On the exterior Sam is an emotionally cool, even-keeled young adult who does not over-react to the highs and lows in life. He hides his pain with hits from his bowl and tries to act as the rational one in their time of crisis. Sam is also dealing with the loneliness caused by his father before he died, when his father started sleeping with his ex girlfriend Anna (Somer Benson.) Partially to drown their sorrows with a beer and in part to find out more information on their father, the two leave and head to a local northside dive bar that their Dad frequented often.

"Graceland", now being performed at Profiles Theatre Sara’s drunken night at the bar does nothing but worsen her complicated situation. She ends up going back for a night cap with a smooth talking divorced patron from the bar with the motive of finding out more information on her father, but her desire for companionship leads to more. Waking up from a one-night stand with Joe (Darell W. Cox) and wearing nothing but his Chicago Bulls warm-up shirt, she is surprised to run into a familiar boy she met at the cemetery.

Joe’s son Miles (Jackson Challinor) is an only child from a broken home. His loneliness is expressed in his openness with strangers and desire for deeper conversation. Even with Sara’s obvious discomfort, Miles is not shy in talking about his father’s sex life with her or his father’s previous ladies. He his open with his own flirtations and mature in his comfort with older woman, and this leads to trouble.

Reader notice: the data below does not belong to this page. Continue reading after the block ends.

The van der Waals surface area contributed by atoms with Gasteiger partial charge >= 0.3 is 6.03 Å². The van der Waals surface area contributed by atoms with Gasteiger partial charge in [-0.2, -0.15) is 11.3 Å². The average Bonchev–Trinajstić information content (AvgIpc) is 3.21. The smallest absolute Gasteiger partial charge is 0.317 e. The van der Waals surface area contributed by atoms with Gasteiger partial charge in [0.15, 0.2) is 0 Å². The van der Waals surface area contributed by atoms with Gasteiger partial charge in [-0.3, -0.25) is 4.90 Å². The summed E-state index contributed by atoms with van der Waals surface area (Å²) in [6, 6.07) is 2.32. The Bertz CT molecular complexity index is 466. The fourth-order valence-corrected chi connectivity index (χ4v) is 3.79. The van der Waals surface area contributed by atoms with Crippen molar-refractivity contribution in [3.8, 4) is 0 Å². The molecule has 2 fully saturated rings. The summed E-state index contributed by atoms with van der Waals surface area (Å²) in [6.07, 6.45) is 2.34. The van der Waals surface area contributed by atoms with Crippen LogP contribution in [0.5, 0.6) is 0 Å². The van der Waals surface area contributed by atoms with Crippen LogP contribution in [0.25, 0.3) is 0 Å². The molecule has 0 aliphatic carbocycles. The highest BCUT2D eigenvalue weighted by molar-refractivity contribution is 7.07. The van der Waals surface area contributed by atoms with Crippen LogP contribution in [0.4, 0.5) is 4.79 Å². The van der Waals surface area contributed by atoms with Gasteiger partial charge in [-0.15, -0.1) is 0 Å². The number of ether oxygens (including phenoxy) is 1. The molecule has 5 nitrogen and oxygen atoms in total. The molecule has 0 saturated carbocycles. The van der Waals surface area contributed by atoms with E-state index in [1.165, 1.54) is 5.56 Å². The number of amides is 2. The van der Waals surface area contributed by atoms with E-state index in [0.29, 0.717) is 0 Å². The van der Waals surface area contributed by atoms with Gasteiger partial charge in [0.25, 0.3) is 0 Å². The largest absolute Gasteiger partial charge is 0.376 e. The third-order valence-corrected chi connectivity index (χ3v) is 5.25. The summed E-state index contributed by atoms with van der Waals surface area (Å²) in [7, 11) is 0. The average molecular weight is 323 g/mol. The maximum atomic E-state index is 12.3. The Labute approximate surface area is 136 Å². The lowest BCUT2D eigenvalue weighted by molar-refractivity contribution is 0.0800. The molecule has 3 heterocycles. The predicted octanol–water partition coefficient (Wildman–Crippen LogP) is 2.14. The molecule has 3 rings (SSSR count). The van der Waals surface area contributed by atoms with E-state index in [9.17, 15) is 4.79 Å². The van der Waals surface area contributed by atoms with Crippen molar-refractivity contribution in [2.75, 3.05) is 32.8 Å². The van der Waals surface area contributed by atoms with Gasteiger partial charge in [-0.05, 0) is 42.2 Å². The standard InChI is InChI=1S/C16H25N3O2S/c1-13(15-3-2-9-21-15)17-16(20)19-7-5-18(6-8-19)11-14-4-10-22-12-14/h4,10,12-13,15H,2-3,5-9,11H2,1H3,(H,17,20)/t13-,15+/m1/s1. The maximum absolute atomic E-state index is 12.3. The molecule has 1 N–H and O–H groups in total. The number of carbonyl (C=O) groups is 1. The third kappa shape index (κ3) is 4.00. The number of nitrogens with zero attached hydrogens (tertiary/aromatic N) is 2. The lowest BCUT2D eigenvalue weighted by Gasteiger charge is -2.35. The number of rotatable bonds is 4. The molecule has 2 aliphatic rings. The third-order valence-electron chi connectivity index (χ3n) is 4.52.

As the four lives collide, we see the pain of loneliness and the regretful paths that it can cause people to choose. We also see the significance of random encounters, and the importance of the brief connections we make with each other.

Ellen Fairey’s comedic drama entangles a variety of complications within the four characters (and a surprising fifth near the end) to depict the loneliness the can occur even while surrounded by others in a crowded city. Her story moves with constant new developments that keep the personal turmoil within the characters building. Her choice of Chicago’s northside as the setting for her play, makes it that much more enjoyable for Profiles Theatre’s hometown audience.